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UCAS terms explained

Meanings of the UCAS most commonly used phrases and words.

A lady standing in front of a chalk board with loads of question marks If you're applying for university in the UK, or looking to use Clearing to find a place on available courses starting soon, you'll be dealing with UCAS. It's easy to get confused by the many phrases used through the application process, so here's a rundown of the meanings behind UCAS' most commonly used words and phrases.


Each year some applicants pass their exams with better results than expected. And this may mean that some will have not only met the conditions of their firm choice, but will have exceeded them. UCAS has introduced Adjustment for these applicants - it provides an opportunity for them to reconsider where and what to study.


Apply [new window] is the online application system for applying for higher education courses.


A system used towards the end of the academic cycle. If you have not secured a place, it enables you to apply for course vacancies.

Conditional offer:

An offer made by a university or college, whereby you must fulfil certain criteria before you can be accepted on the relevant course.


When conditional offers that you have accepted become unconditional or are declined. Confirmation is dependent on your qualification / exam results.


Holding an offer until the following year.

Entry Profiles:

Comprehensive information about individual courses and institutions, including statistics and entry requirements. Entry Profiles are found on UCAS Course Search [new window].


The opportunity to apply for another course if you have used all five choices and not secured a place.

Firm offer:

The offer that you have accepted as your first choice.


A university or college offering higher education courses.

Insurance offer:

The offer that you have accepted as your second choice, in case you do not meet the requirements of your firm offer.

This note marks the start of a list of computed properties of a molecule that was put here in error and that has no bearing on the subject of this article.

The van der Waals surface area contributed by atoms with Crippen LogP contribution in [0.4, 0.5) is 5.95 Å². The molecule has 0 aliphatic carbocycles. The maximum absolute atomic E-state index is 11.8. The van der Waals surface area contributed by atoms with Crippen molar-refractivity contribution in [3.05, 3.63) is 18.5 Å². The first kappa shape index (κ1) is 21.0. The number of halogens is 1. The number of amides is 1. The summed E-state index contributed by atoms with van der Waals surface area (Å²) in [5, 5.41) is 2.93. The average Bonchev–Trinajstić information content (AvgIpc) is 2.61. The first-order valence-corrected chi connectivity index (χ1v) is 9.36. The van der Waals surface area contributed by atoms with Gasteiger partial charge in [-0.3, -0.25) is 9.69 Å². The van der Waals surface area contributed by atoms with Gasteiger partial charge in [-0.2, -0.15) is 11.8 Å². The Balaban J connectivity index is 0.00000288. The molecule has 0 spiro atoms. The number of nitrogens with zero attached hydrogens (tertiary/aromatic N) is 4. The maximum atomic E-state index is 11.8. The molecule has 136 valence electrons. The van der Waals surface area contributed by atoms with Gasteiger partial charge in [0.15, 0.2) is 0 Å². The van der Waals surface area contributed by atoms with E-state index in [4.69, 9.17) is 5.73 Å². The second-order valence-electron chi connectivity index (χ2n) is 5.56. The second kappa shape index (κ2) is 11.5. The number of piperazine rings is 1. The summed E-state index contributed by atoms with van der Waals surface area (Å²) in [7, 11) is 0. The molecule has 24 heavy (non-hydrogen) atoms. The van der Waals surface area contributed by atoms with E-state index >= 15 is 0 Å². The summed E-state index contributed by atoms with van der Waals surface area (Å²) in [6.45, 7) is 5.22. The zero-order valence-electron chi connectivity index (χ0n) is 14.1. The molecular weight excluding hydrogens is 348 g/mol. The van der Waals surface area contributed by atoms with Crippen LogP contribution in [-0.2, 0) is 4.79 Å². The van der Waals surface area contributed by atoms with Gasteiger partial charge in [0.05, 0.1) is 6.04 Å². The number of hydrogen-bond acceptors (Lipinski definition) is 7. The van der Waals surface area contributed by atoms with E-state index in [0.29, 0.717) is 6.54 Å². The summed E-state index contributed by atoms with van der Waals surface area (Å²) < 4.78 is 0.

Personal ID:

A ten digit individual number assigned to you when you register to use Apply [new window]. It is printed on every letter UCAS send you and is displayed in the format 123-456-7890. You will be asked to provide this number if you contact UCAS' customer services.

Point of entry:

Your year of entry to the course, for example, two refers to the second year of the course.

Route A:

The application system used for all UCAS applications except for Route B art and design courses.

Route B:

A sequential application system for specific art and design courses, where you can choose up to three courses and the order in which they are sent to your chosen institutions.

Scheme Code:

Used in conjunction with your Personal ID to uniquely identify your application.


A system where you can track the progress of your application online, reply to any offers received, and make certain amendments, for example, change of address or email.

Unconditional offer:

An offer given to you by a university or college if you have satisfied the criteria and can attend the course.


Unistats [new window] website for students who want to research and compare subjects and universities before deciding where to apply. You can also look at student satisfaction ratings and explore the figures about getting a graduate job after completing a course.


You have not been accepted by the university or college concerned.


Either you or a university / college cancels a choice before a decision has been made - a reason will be included if the withdrawal was issued by an institution.

Source: UCAS